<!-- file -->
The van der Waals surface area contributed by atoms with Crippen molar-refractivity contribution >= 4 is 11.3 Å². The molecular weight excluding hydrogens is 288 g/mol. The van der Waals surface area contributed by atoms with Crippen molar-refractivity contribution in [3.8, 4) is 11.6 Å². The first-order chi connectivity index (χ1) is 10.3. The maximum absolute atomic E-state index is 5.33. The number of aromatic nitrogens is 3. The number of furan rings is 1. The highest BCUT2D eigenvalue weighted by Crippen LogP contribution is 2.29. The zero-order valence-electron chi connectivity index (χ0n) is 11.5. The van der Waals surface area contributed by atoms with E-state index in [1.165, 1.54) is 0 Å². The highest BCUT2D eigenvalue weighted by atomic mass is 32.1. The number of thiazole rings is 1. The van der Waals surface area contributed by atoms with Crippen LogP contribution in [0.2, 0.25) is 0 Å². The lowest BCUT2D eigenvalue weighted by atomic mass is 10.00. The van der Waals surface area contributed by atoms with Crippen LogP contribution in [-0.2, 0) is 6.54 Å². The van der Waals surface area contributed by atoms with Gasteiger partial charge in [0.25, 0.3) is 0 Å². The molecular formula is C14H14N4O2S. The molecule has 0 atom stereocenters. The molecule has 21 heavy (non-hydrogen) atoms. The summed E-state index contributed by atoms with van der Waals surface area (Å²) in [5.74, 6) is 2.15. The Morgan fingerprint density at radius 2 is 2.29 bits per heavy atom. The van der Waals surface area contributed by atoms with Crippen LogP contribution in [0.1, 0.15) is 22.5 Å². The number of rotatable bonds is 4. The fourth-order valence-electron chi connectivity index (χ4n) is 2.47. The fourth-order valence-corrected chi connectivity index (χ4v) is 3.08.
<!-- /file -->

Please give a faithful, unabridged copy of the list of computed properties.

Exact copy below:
The van der Waals surface area contributed by atoms with Crippen molar-refractivity contribution >= 4 is 11.3 Å². The molecular weight excluding hydrogens is 288 g/mol. The van der Waals surface area contributed by atoms with Crippen molar-refractivity contribution in [3.8, 4) is 11.6 Å². The first-order chi connectivity index (χ1) is 10.3. The maximum absolute atomic E-state index is 5.33. The number of aromatic nitrogens is 3. The number of furan rings is 1. The highest BCUT2D eigenvalue weighted by Crippen LogP contribution is 2.29. The zero-order valence-electron chi connectivity index (χ0n) is 11.5. The van der Waals surface area contributed by atoms with E-state index in [1.165, 1.54) is 0 Å². The highest BCUT2D eigenvalue weighted by atomic mass is 32.1. The number of thiazole rings is 1. The van der Waals surface area contributed by atoms with Crippen LogP contribution in [0.2, 0.25) is 0 Å². The lowest BCUT2D eigenvalue weighted by atomic mass is 10.00. The van der Waals surface area contributed by atoms with Crippen LogP contribution in [-0.2, 0) is 6.54 Å². The van der Waals surface area contributed by atoms with Gasteiger partial charge in [0.25, 0.3) is 0 Å². The molecular formula is C14H14N4O2S. The molecule has 0 atom stereocenters. The molecule has 21 heavy (non-hydrogen) atoms. The summed E-state index contributed by atoms with van der Waals surface area (Å²) in [5.74, 6) is 2.15. The Morgan fingerprint density at radius 2 is 2.29 bits per heavy atom. The van der Waals surface area contributed by atoms with Crippen LogP contribution in [0.1, 0.15) is 22.5 Å². The number of rotatable bonds is 4. The fourth-order valence-electron chi connectivity index (χ4n) is 2.47. The fourth-order valence-corrected chi connectivity index (χ4v) is 3.08.